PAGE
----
The Charlotte News

Sunday, September 26, 1937



The Eternal Optimists

It is not exactly news that Signor Mussolini has indicated to Great Britain and France his readiness to ban further "volunteer" enlistments for service in Spain--for a price which is said to be the recognition of the Ethiopian conquest. The Signor flatly promised as much a year ago when the now junked non-intervention agreement was entered into. And he has continually promised as much at regular intervals since. Yet the evidence seems overwhelming that, even as he promised, he continued to pour into Spain--not intrepid volunteers, indeed, but solid battalions and whole brigades of Italian soldiery who had no choice but to go or be shot for rebellion. Franco's army, according to current estimates, includes at least 60,000 Italians, many of whom have crossed over since it was agreed to isolate the war in Spain.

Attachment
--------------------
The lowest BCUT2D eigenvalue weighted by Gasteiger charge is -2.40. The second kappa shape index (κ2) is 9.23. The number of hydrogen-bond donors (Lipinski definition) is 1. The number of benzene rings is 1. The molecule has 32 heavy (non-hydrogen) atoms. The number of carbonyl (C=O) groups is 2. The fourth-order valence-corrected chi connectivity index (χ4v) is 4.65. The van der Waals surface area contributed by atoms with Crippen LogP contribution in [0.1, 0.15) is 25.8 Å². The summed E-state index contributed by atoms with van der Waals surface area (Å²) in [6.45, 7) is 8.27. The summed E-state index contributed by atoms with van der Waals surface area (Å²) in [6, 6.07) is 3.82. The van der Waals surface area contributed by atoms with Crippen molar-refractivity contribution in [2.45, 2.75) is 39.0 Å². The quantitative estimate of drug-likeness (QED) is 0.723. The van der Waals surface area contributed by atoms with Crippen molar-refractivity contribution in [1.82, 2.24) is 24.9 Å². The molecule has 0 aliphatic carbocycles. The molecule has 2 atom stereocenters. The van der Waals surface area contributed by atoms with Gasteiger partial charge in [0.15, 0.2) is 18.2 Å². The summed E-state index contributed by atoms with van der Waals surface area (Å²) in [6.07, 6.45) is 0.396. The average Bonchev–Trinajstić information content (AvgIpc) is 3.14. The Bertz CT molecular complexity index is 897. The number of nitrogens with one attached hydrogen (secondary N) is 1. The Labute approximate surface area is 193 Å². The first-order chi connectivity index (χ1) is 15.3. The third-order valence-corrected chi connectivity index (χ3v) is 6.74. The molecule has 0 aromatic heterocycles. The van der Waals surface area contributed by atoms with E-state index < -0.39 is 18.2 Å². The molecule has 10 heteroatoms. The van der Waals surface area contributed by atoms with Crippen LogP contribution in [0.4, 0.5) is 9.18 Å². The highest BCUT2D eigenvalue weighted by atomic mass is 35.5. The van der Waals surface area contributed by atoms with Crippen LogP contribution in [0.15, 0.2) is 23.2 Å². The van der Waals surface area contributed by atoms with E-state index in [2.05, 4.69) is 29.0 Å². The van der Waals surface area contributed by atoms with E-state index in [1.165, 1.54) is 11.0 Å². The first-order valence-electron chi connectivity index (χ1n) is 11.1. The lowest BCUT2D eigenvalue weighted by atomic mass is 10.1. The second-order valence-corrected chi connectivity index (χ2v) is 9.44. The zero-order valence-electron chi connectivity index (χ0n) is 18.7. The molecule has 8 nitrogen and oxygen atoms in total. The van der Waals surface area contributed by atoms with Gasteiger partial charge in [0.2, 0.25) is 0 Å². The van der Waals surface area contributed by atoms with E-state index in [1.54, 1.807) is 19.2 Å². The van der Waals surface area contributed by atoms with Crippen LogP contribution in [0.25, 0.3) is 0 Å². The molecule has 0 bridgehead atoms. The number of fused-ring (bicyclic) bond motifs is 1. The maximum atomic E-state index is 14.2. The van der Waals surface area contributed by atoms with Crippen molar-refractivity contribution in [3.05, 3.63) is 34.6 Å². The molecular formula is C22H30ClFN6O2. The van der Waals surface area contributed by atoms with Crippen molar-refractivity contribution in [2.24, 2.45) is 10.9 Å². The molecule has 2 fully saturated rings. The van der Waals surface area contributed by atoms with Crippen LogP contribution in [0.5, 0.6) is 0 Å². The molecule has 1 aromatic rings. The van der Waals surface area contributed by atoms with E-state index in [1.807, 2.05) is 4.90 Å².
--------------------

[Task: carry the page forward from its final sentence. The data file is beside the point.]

Well, and has the leopard at length changed his spots? Is the Signor now suddenly become worthy of trusting? No one really thinks it. In the scale of the realities, the Signor's honor, like that of his companions in arms, Hitler and the Japanese, is worth exactly less than nothing. The world is convinced that it is going to witness the same old runaround--that at the very moment in which he signs the new agreement the news agencies will report that he is again landing his "volunteers."

Yet England and France go once again on the familiar way of making agreements only to have them broken boldaceously and without apology. If war were the only alternative, it would be understandable; but does a nation have to enter into covenants with another nation which it knows full well will not keep them unless it choose to? Is there no such thing as the cold shoulder in the relations of states?

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